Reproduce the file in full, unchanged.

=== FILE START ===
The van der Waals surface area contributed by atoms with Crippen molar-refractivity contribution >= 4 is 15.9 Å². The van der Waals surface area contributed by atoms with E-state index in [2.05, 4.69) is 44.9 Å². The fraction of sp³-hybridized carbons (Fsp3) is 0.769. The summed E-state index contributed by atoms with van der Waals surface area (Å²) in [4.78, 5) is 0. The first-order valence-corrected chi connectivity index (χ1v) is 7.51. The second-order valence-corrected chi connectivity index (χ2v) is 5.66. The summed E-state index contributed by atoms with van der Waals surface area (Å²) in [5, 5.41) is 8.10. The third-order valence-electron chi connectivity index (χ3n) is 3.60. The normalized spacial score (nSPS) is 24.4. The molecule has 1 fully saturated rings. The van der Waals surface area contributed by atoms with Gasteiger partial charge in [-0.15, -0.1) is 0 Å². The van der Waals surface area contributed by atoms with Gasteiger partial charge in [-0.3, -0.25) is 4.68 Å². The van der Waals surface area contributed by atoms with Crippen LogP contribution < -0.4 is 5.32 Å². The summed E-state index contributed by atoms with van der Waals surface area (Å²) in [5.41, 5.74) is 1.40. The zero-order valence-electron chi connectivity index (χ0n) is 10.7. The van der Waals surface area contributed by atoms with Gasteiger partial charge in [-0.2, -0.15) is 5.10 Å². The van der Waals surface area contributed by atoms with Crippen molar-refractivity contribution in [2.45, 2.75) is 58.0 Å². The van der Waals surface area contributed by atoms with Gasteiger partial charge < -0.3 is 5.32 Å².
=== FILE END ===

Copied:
The van der Waals surface area contributed by atoms with Crippen molar-refractivity contribution >= 4 is 15.9 Å². The van der Waals surface area contributed by atoms with E-state index in [2.05, 4.69) is 44.9 Å². The fraction of sp³-hybridized carbons (Fsp3) is 0.769. The summed E-state index contributed by atoms with van der Waals surface area (Å²) in [4.78, 5) is 0. The first-order valence-corrected chi connectivity index (χ1v) is 7.51. The second-order valence-corrected chi connectivity index (χ2v) is 5.66. The summed E-state index contributed by atoms with van der Waals surface area (Å²) in [5, 5.41) is 8.10. The third-order valence-electron chi connectivity index (χ3n) is 3.60. The normalized spacial score (nSPS) is 24.4. The molecule has 1 fully saturated rings. The van der Waals surface area contributed by atoms with Gasteiger partial charge in [-0.15, -0.1) is 0 Å². The van der Waals surface area contributed by atoms with Gasteiger partial charge in [-0.3, -0.25) is 4.68 Å². The van der Waals surface area contributed by atoms with Crippen LogP contribution < -0.4 is 5.32 Å². The summed E-state index contributed by atoms with van der Waals surface area (Å²) in [5.41, 5.74) is 1.40. The zero-order valence-electron chi connectivity index (χ0n) is 10.7. The van der Waals surface area contributed by atoms with Gasteiger partial charge in [-0.2, -0.15) is 5.10 Å². The van der Waals surface area contributed by atoms with Crippen molar-refractivity contribution in [2.45, 2.75) is 58.0 Å². The van der Waals surface area contributed by atoms with Gasteiger partial charge < -0.3 is 5.32 Å².